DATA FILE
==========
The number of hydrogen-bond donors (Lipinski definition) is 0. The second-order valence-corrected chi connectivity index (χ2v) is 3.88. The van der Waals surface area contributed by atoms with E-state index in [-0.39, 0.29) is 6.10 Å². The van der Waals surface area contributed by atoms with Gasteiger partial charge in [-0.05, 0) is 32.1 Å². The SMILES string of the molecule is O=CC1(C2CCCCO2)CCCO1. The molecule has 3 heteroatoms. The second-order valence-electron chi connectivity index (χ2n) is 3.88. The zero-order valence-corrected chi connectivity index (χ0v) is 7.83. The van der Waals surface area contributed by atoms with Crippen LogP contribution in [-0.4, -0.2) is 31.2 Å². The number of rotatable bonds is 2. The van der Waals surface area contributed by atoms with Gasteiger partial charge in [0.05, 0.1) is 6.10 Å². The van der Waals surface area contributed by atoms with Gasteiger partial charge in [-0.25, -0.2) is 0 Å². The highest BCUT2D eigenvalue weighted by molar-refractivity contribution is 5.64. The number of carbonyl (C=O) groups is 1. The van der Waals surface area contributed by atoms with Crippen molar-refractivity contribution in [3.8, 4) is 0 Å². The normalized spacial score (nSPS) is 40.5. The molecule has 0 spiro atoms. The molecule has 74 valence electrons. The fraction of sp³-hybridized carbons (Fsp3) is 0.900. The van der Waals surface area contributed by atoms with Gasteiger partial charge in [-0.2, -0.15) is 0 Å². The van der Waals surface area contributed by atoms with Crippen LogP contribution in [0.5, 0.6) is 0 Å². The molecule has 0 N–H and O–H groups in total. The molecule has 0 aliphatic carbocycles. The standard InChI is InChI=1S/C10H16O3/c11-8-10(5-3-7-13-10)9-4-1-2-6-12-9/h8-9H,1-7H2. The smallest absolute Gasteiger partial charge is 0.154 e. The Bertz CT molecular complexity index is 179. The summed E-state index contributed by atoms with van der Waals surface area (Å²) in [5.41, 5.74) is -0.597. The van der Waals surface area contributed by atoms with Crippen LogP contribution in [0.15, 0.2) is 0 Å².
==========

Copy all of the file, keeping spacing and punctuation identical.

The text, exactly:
The number of hydrogen-bond donors (Lipinski definition) is 0. The second-order valence-corrected chi connectivity index (χ2v) is 3.88. The van der Waals surface area contributed by atoms with E-state index in [-0.39, 0.29) is 6.10 Å². The van der Waals surface area contributed by atoms with Gasteiger partial charge in [-0.05, 0) is 32.1 Å². The SMILES string of the molecule is O=CC1(C2CCCCO2)CCCO1. The molecule has 3 heteroatoms. The second-order valence-electron chi connectivity index (χ2n) is 3.88. The zero-order valence-corrected chi connectivity index (χ0v) is 7.83. The van der Waals surface area contributed by atoms with Crippen LogP contribution in [-0.4, -0.2) is 31.2 Å². The number of rotatable bonds is 2. The van der Waals surface area contributed by atoms with Gasteiger partial charge in [0.05, 0.1) is 6.10 Å². The van der Waals surface area contributed by atoms with Gasteiger partial charge in [-0.25, -0.2) is 0 Å². The highest BCUT2D eigenvalue weighted by molar-refractivity contribution is 5.64. The number of carbonyl (C=O) groups is 1. The van der Waals surface area contributed by atoms with Crippen molar-refractivity contribution in [3.8, 4) is 0 Å². The normalized spacial score (nSPS) is 40.5. The molecule has 0 spiro atoms. The molecule has 74 valence electrons. The fraction of sp³-hybridized carbons (Fsp3) is 0.900. The van der Waals surface area contributed by atoms with Gasteiger partial charge in [-0.2, -0.15) is 0 Å². The van der Waals surface area contributed by atoms with Crippen LogP contribution in [0.5, 0.6) is 0 Å². The molecule has 0 N–H and O–H groups in total. The molecule has 0 aliphatic carbocycles. The standard InChI is InChI=1S/C10H16O3/c11-8-10(5-3-7-13-10)9-4-1-2-6-12-9/h8-9H,1-7H2. The smallest absolute Gasteiger partial charge is 0.154 e. The Bertz CT molecular complexity index is 179. The summed E-state index contributed by atoms with van der Waals surface area (Å²) in [5.41, 5.74) is -0.597. The van der Waals surface area contributed by atoms with Crippen LogP contribution in [0.15, 0.2) is 0 Å².